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Med Sci (Basel). 2018 Apr 4;6(2). pii: E29. doi: 10.3390/medsci6020029.

Clostridium Bacteria and Autism Spectrum Conditions: A Systematic Review and Hypothetical Contribution of Environmental Glyphosate Levels.

Author information

1
Specialization Course in Public Management and Regional Development, Faculty of Administration and Tourism, Federal University of Pelotas (UFPel), 96010-610 Pelotas, RS, Brazil. argou2@gmail.com.
2
Departamento de Ciencias Biomédicas Básicas, Facultad de Ciencias Biomédicas y de la Salud, Universidad Europea de Madrid, 28670 Villaviciosa de Odón, Spain. fzchulia.biomed@gmail.com.
3
These authors equally contributed to this systematic review. fzchulia.biomed@gmail.com.

Abstract

Nowadays, there seems to be a consensus about the multifactorial nature of autism spectrum disorders (ASD). The literature provides hypotheses dealing with numerous environmental factors and genes accounting for the apparently higher prevalence of this condition. Researchers have shown evidence regarding the impact of gut bacteria on neurological outcomes, altering behavior and potentially affecting the onset and/or severity of psychiatric disorders. Pesticides and agrotoxics are also included among this long list of ASD-related environmental stressors. Of note, ingestion of glyphosate (GLY), a broad-spectrum systemic herbicide, can reduce beneficial bacteria in the gastrointestinal tract microbiota without exerting any effects on the Clostridium population, which is highly resistant to this herbicide. In the present study, (i) we performed a systematic review to evaluate the relationship between Clostridium bacteria and the probability of developing and/or aggravating autism among children. For that purpose, electronic searches were performed on Medline/PubMed and Scielo databases for identification of relevant studies published in English up to December 2017. Two independent researches selected the studies and analyzed the data. The results of the present systematic review demonstrate an interrelation between Clostridium bacteria colonization of the intestinal tract and autism. Finally, (ii) we also hypothesize about how environmental GLY levels may deleteriously influence the gut-brain axis by boosting the growth of Clostridium bacteria in autistic toddlers.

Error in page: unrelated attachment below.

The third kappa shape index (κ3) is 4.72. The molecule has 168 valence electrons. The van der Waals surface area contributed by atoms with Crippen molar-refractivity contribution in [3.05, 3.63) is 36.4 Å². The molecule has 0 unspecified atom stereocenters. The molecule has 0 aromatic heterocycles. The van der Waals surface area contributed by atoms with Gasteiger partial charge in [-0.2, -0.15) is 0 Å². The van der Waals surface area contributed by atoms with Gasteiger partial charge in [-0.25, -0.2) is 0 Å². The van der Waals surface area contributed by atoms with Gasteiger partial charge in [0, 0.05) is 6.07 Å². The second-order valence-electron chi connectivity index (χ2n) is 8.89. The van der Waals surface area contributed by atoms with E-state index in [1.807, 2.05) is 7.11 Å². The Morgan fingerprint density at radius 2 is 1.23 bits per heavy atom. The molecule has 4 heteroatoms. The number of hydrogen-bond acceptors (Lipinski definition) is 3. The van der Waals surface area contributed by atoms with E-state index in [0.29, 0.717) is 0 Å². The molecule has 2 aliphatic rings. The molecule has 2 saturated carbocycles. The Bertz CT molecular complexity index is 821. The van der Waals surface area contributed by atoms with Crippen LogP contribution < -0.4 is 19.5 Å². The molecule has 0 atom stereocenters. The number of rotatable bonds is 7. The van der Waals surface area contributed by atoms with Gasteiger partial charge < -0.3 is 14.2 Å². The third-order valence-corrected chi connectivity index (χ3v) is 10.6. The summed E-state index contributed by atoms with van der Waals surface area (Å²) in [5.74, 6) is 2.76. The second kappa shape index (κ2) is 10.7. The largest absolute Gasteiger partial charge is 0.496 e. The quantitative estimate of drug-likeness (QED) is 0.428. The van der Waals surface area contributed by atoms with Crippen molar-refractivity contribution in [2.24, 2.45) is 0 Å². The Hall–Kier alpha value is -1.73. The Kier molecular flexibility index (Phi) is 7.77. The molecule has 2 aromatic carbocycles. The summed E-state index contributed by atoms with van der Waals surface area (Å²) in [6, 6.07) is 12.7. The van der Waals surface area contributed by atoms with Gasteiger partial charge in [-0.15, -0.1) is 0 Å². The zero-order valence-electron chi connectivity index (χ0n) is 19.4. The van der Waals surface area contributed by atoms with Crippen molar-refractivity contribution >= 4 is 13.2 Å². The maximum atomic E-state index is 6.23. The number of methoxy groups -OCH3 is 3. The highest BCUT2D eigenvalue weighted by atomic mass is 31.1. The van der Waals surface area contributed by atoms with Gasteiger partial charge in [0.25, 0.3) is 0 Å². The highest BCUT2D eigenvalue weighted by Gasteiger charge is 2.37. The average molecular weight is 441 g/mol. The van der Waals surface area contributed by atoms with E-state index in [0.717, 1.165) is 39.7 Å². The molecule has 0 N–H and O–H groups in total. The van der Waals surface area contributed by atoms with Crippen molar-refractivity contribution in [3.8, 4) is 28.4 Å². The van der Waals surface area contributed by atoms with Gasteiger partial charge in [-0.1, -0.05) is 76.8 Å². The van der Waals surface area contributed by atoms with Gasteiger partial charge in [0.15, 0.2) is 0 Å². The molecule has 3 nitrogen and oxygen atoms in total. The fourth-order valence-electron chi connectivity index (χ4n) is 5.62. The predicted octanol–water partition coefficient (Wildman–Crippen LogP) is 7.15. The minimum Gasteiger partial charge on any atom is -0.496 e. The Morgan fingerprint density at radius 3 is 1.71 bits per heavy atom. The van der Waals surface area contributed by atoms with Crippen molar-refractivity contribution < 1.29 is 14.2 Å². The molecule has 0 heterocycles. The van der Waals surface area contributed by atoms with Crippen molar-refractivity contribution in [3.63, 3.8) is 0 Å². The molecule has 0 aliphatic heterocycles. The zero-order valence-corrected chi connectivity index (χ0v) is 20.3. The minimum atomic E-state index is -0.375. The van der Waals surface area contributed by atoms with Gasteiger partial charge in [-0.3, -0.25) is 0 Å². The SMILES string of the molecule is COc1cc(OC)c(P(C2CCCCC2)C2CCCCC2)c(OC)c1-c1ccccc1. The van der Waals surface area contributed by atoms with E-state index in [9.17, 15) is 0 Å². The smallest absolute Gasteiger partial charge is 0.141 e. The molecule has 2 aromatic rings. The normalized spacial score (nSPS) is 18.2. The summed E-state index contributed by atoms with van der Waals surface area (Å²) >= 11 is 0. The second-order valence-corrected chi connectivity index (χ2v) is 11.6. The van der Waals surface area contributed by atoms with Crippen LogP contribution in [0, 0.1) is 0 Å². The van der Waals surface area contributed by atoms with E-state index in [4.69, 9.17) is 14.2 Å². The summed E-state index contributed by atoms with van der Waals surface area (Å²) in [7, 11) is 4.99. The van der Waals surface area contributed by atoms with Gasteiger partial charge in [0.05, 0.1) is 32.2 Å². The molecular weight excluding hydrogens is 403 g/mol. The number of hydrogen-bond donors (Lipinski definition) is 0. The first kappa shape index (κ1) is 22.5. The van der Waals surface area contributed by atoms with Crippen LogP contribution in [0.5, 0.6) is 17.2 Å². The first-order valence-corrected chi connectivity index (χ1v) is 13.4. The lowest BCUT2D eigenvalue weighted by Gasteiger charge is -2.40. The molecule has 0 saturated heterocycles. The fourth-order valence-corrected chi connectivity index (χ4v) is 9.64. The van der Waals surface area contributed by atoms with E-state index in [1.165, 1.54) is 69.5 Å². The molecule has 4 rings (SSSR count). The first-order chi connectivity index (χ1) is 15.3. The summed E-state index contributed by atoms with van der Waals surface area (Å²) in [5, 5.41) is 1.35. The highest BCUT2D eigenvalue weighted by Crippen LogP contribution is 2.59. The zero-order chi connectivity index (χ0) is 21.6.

KEYWORDS:

Clostridium; agrotoxics; autism spectrum disorders; bacteria; brain; gene-environment interactions; gut microbes; pesticides; pollution

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